I used to see a physical therapist twice a week in midtown Manhattan. This was years ago, when I was living in Brooklyn, and way before Brooklyn was cool.

Anyways, right next door to my physical therapist’s office was a fancy salon, named after the founder, a woman d’un certain age. The salon sold high-dollar youth creams and beauty potions.

One day, I shared the elevator with the founder of this beauty line. She must have been at least 50, but still had incredibly smooth, flawless skin. “You know, you really do have amazing skin,” I said. “What’s your secret?”

She smiled. “Genetics.”

And so she’d made a fortune selling creams and lotions, because her skin was her calling card — even though those products had nothing to do with her beauty.

This brings me back to something I’ve noticed many times: We always take advice from the wrong people.

If we want to lose weight, we’ll ask our skinny friend with the fast metabolism rather than our normal-size friend who actually lost weight.

We also prefer bad advice from charming people over good advice from boring people. We prefer to believe the  beautiful person holding court in the center of the room, and ignore the nerd in the back, who’s adding up the sums accurately and ruffling feathers when he says they’re wrong. This is because we trust advice based on who we want to be, rather than what we want to do.

This leads to all sorts of misperceptions in the world about how people actually got to where they are in life:

Tell me Ms. Jones, how did you become such a successful saleswoman and get those cold call sales?

Answer: “Self-confidence and a great work ethic”

Real Answer: “Model-perfect good looks”

Mr. Smith, you’ve become so very successful at business. To what do you attribute your success?

Answer: “Creativity and thinking outside the box”

Real Answer: “Family money”

People watching these interviews say to themselves, “That’s right! If I want to be a success like her, I just need to be more self-confident!”  Whereas they might get farther with major plastic surgery.**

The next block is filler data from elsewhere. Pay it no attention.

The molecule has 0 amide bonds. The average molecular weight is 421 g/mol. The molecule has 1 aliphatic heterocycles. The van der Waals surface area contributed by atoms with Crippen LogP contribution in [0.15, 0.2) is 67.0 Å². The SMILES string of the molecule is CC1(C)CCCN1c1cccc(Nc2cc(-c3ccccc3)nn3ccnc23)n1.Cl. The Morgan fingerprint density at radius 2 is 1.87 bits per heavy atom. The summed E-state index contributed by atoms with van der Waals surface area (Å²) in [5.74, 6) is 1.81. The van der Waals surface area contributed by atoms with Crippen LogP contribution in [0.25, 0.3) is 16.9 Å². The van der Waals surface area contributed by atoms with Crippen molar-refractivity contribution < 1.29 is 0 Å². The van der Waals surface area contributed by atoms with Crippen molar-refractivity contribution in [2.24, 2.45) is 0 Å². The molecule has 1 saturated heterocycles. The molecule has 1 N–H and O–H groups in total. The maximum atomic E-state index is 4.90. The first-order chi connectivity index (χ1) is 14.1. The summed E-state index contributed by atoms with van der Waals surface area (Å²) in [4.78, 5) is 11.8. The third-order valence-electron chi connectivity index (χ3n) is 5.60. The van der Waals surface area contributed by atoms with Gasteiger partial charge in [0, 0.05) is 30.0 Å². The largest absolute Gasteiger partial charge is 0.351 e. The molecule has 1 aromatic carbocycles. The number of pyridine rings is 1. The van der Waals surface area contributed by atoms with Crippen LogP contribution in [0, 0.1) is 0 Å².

So basically, as I said, most people have a natural instinct to trust advice based on who we want to be, rather than what we want to do. But, once we know that might be a pitfall, we can be aware of it, and try to compensate for it.

Also, this tendency to follow “winners” — even if they win for the wrong reasons — robs us of great wisdom, because failures often have excellent advice. People who fail multiple times in an undertaking know what doesn’t work – so you don’t have to try it yourself. And, when they do eventually make it past their roadblocks, they can actually tell you what they did, rather than bragging about what they thought they were doing while the universe took care of the rest. Failures often understand the process to success better than someone who’s naturally gifted. But still, we gravitate to the prodigy as the master, and ignore the person in the back, who struggled to learn everything they mastered…and so knows how to teach.


** And no, I am not advising you to get plastic surgery. You have a great nose, don’t ever let anyone else tell you differently.

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